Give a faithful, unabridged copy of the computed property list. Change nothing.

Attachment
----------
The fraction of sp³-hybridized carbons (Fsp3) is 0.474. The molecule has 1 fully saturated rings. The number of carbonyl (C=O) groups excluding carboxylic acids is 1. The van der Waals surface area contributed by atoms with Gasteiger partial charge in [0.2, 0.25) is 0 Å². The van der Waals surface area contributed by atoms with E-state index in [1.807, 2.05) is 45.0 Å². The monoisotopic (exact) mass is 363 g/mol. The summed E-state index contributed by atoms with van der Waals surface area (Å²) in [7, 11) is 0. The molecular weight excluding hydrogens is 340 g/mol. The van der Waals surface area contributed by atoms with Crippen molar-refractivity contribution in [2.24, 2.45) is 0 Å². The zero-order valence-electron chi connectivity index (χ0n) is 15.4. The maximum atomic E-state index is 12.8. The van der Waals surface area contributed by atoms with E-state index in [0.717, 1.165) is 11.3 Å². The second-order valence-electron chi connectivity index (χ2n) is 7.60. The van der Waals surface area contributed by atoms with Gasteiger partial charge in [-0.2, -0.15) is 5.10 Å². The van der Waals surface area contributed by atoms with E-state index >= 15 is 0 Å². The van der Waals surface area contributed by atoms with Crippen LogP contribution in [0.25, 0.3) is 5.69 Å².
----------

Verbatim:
The fraction of sp³-hybridized carbons (Fsp3) is 0.474. The molecule has 1 fully saturated rings. The number of carbonyl (C=O) groups excluding carboxylic acids is 1. The van der Waals surface area contributed by atoms with Gasteiger partial charge in [0.2, 0.25) is 0 Å². The van der Waals surface area contributed by atoms with E-state index in [1.807, 2.05) is 45.0 Å². The monoisotopic (exact) mass is 363 g/mol. The summed E-state index contributed by atoms with van der Waals surface area (Å²) in [7, 11) is 0. The molecular weight excluding hydrogens is 340 g/mol. The van der Waals surface area contributed by atoms with Crippen molar-refractivity contribution in [2.24, 2.45) is 0 Å². The zero-order valence-electron chi connectivity index (χ0n) is 15.4. The maximum atomic E-state index is 12.8. The van der Waals surface area contributed by atoms with E-state index in [0.717, 1.165) is 11.3 Å². The second-order valence-electron chi connectivity index (χ2n) is 7.60. The van der Waals surface area contributed by atoms with Gasteiger partial charge in [-0.2, -0.15) is 5.10 Å². The van der Waals surface area contributed by atoms with E-state index >= 15 is 0 Å². The van der Waals surface area contributed by atoms with Crippen LogP contribution in [0.25, 0.3) is 5.69 Å².